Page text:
Mini Review: Yamaha Pocketrak 2G Solid-State Recorder

Apr 6, 2009 3:45 PM, By Carl Lindemann

Ultra-Compact 2-Track with USB Connectivity


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photo of Yamaha Pocketrak 2G

The diminutive Pocketrak 2G from Yamaha is essentially a solid-state memory device with recorder functions built around it. Instead of having removable media, it is movable media with an extendable USB 2 connector that plugs into a computer for transferring WAV or MP3 files. It can also serve as a straight-up secure data drive as well as a portable audio player, and even includes Steinberg’s Cubase AI4.

The recorder’s petite control buttons are manageable and the backlit LCD screen is small, which makes it difficult to read the finer text. Walking through its menu options and changing settings is easy, if a bit limited. Options include 44.1kHz 16-bit PCM (3 hours) and XHQ (128 kbps, 35 hours); HQ, SP and LP provide 64, 32, and 16 kbps, respectively. However, higher bit-rate MP3 options such as 320 and 256 kbps are conspicuously absent, as is high-resolution PCM.

I began my tests by making voice-only recordings using Beyerdynamic MCE58 condenser and Electro-Voice RE-11 dynamic mics. The recording quality in uncompressed PCM sounded great, as did the highest-level MP3 setting—both sounded clear and warm with the flavor of the mic coming through. The built-in mic was surprisingly good without the crackly electret quality you might expect.

Next, I took the 2G into the field to record Austin-based singer-songwriter Nathan Hamilton’s solo acoustic set in an intimate performance space. I recorded in uncompressed PCM and switched between recording with the integrated mics and then a Crown Soundgrabber II PZM. I also tried inputting audio directly from the prosumer-quality amp/mixer. The internal mics did the trick for nailing a quick-and-dirty document of a recording. Plugging it into the board took it a notch-up in terms of getting the vocals right in the mix. Finally, the Crown PZM mic did a fine all-around job and allowed me to handhold the recorder and play with levels and the like without introducing handling noise. As with the previous test, the Yamaha was delightfully transparent, passing along the sonic characteristics of the front end. Battery life was not an issue. The single AAA battery goes for far longer than the PCM recording capacity, even while driving headphones.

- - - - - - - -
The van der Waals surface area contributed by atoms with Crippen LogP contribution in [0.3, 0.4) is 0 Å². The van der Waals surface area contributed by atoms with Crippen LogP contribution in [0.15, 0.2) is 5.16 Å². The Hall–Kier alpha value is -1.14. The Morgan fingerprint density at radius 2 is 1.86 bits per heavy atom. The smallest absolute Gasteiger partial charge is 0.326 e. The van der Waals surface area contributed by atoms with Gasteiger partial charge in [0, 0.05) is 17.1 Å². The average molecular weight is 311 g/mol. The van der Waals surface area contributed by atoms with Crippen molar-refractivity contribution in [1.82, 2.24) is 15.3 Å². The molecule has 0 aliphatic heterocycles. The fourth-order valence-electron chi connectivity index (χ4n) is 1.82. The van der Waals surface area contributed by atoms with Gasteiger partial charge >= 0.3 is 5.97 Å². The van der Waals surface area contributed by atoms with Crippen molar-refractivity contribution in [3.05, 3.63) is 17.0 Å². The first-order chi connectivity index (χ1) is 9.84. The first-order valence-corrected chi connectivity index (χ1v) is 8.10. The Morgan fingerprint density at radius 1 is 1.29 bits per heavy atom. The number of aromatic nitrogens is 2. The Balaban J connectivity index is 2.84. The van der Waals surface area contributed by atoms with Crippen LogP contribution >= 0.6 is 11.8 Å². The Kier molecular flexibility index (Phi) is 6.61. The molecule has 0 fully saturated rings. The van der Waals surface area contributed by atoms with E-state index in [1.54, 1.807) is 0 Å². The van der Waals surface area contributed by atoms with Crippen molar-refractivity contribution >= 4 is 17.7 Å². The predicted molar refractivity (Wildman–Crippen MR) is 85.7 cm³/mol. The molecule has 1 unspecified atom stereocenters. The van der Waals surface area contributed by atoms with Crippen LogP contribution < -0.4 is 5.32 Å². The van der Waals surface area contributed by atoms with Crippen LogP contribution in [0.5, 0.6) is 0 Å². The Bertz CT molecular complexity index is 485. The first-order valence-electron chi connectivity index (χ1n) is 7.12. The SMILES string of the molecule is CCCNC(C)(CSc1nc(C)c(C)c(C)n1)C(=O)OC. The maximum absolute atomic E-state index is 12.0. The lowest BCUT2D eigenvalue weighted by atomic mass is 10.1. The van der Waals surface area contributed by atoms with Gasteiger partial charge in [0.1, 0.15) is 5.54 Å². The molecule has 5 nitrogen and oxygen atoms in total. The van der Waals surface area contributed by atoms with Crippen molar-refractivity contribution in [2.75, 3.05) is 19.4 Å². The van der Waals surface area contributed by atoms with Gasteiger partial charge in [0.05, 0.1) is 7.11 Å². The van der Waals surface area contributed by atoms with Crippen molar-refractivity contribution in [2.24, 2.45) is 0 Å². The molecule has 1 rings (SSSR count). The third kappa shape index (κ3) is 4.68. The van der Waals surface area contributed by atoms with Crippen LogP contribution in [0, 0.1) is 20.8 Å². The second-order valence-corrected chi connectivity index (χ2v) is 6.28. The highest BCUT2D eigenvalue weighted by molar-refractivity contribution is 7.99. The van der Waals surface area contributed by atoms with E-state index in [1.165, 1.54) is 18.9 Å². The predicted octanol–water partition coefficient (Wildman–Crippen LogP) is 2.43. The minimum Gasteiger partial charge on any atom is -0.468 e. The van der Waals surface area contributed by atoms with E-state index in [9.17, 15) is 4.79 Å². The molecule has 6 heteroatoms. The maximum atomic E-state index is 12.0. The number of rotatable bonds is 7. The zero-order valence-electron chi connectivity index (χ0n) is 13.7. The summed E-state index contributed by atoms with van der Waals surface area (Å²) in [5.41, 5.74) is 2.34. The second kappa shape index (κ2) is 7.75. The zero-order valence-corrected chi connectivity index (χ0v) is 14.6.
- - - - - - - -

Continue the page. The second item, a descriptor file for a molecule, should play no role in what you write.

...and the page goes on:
My experience with the operation of the 2G was mixed. The automatic gain control was fast when responding to changing volume levels. However, the manual controls/metering were challenging. When in Pause mode, levels are set while watching a nice bar graph meter dance in the display. Unfortunately, in Record, the display switches to a far less informative screen showing little other than that it is recording with a time-elapsed clock that is barely readable. You can watch for clipping by switching the “recording on” LED into a peak level indicator in the submenu. If clipping occurs, you can adjust levels on the fly, but don’t expect help with the meters. To do that, you must pause the recording. Also, since you cannot switch it into mono mode, the voice mic recordings were on one channel. It’s easy to fix in a DAW, but problematic when either monitoring through headphones or in playback.

The Pocketrak 2G is a breakthrough product with a few rough edges. It’s fine for basic recording now, but a few simple improvements could make it exceptional. My Version 2 wish list includes doubling the storage capacity, dropping the consumer-ish MP3/WMA player functions, allowing metering while adjusting levels on-the-fly and providing higher-resolution audio quality options and a mono mode. Toss in a plug-in cradle for adding XLR inputs, and this could be a killer studio recorder.

To see how the Yamaha Pocketrack 2G’s feature set compares with other portable digital recorders, download this Portable Digital Recorders Comparison Chart.

Click here to listen to a live recording using the Pocketrak 2G with its internal mics.

For more information, visit Yamaha's Pocketrak 2G Web page.

Carl Lindemann is an engineer and technology writer based in Austin, Texas.

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